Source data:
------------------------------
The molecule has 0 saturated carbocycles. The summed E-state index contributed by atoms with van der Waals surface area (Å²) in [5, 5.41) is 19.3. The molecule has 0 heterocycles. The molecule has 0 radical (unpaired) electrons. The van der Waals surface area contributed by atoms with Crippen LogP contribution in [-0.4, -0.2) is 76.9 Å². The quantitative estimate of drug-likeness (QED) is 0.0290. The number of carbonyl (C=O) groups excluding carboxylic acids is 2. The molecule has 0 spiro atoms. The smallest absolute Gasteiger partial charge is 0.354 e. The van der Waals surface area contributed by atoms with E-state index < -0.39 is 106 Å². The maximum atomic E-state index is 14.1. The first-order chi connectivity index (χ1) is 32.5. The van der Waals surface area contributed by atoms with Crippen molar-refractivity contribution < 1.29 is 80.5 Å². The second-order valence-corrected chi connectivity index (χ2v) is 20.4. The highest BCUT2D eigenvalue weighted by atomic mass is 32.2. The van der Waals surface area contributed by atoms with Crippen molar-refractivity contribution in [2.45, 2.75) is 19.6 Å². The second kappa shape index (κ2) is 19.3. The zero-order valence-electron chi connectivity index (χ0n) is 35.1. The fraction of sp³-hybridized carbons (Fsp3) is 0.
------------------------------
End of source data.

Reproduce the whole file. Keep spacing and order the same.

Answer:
The molecule has 0 saturated carbocycles. The summed E-state index contributed by atoms with van der Waals surface area (Å²) in [5, 5.41) is 19.3. The molecule has 0 heterocycles. The molecule has 0 radical (unpaired) electrons. The van der Waals surface area contributed by atoms with Crippen LogP contribution in [-0.4, -0.2) is 76.9 Å². The quantitative estimate of drug-likeness (QED) is 0.0290. The number of carbonyl (C=O) groups excluding carboxylic acids is 2. The molecule has 0 spiro atoms. The smallest absolute Gasteiger partial charge is 0.354 e. The van der Waals surface area contributed by atoms with E-state index < -0.39 is 106 Å². The maximum atomic E-state index is 14.1. The first-order chi connectivity index (χ1) is 32.5. The van der Waals surface area contributed by atoms with Crippen molar-refractivity contribution < 1.29 is 80.5 Å². The second-order valence-corrected chi connectivity index (χ2v) is 20.4. The highest BCUT2D eigenvalue weighted by atomic mass is 32.2. The van der Waals surface area contributed by atoms with Crippen molar-refractivity contribution in [2.45, 2.75) is 19.6 Å². The second kappa shape index (κ2) is 19.3. The zero-order valence-electron chi connectivity index (χ0n) is 35.1. The fraction of sp³-hybridized carbons (Fsp3) is 0.